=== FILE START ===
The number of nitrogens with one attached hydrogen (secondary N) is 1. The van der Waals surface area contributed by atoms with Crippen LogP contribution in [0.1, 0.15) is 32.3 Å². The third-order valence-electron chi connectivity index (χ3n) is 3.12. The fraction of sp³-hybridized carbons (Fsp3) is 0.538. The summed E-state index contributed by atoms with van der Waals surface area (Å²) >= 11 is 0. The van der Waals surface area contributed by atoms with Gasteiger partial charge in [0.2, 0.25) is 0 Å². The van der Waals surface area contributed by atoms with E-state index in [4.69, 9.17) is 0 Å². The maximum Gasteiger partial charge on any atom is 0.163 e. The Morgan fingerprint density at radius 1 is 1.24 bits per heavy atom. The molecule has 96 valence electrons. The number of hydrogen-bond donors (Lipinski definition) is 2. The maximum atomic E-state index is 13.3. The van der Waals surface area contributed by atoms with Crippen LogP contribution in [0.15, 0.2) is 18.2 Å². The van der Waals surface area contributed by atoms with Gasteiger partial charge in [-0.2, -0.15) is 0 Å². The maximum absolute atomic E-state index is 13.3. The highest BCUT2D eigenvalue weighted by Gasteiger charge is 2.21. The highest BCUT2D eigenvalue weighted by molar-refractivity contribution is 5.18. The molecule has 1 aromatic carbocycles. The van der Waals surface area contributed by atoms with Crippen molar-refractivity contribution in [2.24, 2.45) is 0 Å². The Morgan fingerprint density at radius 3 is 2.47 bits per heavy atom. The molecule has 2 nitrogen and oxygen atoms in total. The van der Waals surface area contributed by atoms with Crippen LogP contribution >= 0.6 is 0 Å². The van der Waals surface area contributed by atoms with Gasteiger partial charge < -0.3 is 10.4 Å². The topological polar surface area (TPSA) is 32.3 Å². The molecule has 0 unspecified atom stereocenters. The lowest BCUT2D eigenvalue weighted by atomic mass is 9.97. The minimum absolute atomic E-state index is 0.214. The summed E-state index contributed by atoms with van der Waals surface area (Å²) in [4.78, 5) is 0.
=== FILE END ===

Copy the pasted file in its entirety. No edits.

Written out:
The number of nitrogens with one attached hydrogen (secondary N) is 1. The van der Waals surface area contributed by atoms with Crippen LogP contribution in [0.1, 0.15) is 32.3 Å². The third-order valence-electron chi connectivity index (χ3n) is 3.12. The fraction of sp³-hybridized carbons (Fsp3) is 0.538. The summed E-state index contributed by atoms with van der Waals surface area (Å²) >= 11 is 0. The van der Waals surface area contributed by atoms with Gasteiger partial charge in [0.2, 0.25) is 0 Å². The van der Waals surface area contributed by atoms with E-state index in [4.69, 9.17) is 0 Å². The maximum Gasteiger partial charge on any atom is 0.163 e. The Morgan fingerprint density at radius 1 is 1.24 bits per heavy atom. The molecule has 96 valence electrons. The number of hydrogen-bond donors (Lipinski definition) is 2. The maximum atomic E-state index is 13.3. The van der Waals surface area contributed by atoms with Crippen LogP contribution in [0.15, 0.2) is 18.2 Å². The van der Waals surface area contributed by atoms with Gasteiger partial charge in [-0.2, -0.15) is 0 Å². The maximum absolute atomic E-state index is 13.3. The highest BCUT2D eigenvalue weighted by Gasteiger charge is 2.21. The highest BCUT2D eigenvalue weighted by molar-refractivity contribution is 5.18. The molecule has 1 aromatic carbocycles. The van der Waals surface area contributed by atoms with Crippen molar-refractivity contribution in [2.24, 2.45) is 0 Å². The Morgan fingerprint density at radius 3 is 2.47 bits per heavy atom. The molecule has 2 nitrogen and oxygen atoms in total. The van der Waals surface area contributed by atoms with Crippen LogP contribution >= 0.6 is 0 Å². The van der Waals surface area contributed by atoms with Gasteiger partial charge < -0.3 is 10.4 Å². The topological polar surface area (TPSA) is 32.3 Å². The molecule has 0 unspecified atom stereocenters. The lowest BCUT2D eigenvalue weighted by atomic mass is 9.97. The minimum absolute atomic E-state index is 0.214. The summed E-state index contributed by atoms with van der Waals surface area (Å²) in [4.78, 5) is 0.